Anthony ScardilloAnthony Scardillo, DM, MBA, Assistant Professor of Marketing

Division or School: School of Business

Number of Years at the Mount: 1

Hobbies/Recreation: Family; Morning walks; Cooking and Tinkering with my 1966 VW Beetle

What students don’t know about me: I used to sing in a Barbershop Harmony Quartet

Marketing is about getting your product noticed by the consumer with the intent to sell that product. And the hardest part is getting your product noticed in today’s extremely cluttered and competitive market.

Using that context, if a student wants to “break the ice” with a professor, they need to view themselves as a “product” and determine what attributes you have that would help you get noticed – and ultimately “selected” by the consumer (The Professor).

And believe it or not, it’s not just good grades!!!

Professors – especially professors at the Mount – want to get to know you, but because there are so many students, we often don’t get the chance unless the student takes the initiative. Here are some tips that will help:

  1. Come early to class.
    • Students who come early to class have an opportunity to talk one-one-one with the professor before class starts.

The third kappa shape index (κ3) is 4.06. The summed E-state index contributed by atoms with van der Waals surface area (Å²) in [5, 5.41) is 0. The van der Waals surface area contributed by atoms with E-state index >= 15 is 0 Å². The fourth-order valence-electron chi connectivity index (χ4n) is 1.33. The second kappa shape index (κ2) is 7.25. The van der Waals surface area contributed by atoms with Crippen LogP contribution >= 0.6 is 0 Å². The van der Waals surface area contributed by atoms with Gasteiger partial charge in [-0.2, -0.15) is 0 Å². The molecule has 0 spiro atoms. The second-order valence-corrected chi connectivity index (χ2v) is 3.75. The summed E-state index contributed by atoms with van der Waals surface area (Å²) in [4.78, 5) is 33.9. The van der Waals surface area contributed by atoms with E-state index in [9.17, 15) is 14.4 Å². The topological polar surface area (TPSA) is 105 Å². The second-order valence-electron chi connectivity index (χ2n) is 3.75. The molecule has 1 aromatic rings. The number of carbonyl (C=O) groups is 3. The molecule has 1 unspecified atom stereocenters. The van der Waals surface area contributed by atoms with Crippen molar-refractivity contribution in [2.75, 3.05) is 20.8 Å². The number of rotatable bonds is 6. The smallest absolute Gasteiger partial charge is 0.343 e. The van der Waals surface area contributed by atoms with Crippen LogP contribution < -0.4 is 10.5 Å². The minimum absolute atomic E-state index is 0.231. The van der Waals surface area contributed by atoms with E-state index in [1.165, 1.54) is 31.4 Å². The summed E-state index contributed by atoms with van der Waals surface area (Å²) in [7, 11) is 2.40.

• On the flip-side, those students who stroll in late also get noticed, but this is a bad quality. Don’t be late to class!
  2. Stay after class.
    • Professors like to hear feedback from students. Pick one or two items from the lecture and spend a minute discussing it with the professor. Feel free to even argue the point. Most will enjoy the debate!
  3. Visit the Professor during Office Hours
    • This is probably the best way to break the ice. Usually professors have very few students who “drop in” during their office hours. What a great opportunity to get that professor all to yourself! Have questions about an assignment; career choice; or other topic. They’ll be glad to discuss!
  4. Take the Initiative
  5. Go for Help!
    • Lastly, if you are not doing well in a particular class, GO FOR EXTRA HELP from the professor. Personally speaking, I will go out of my way to help a student who has come for extra help. It shows they care.


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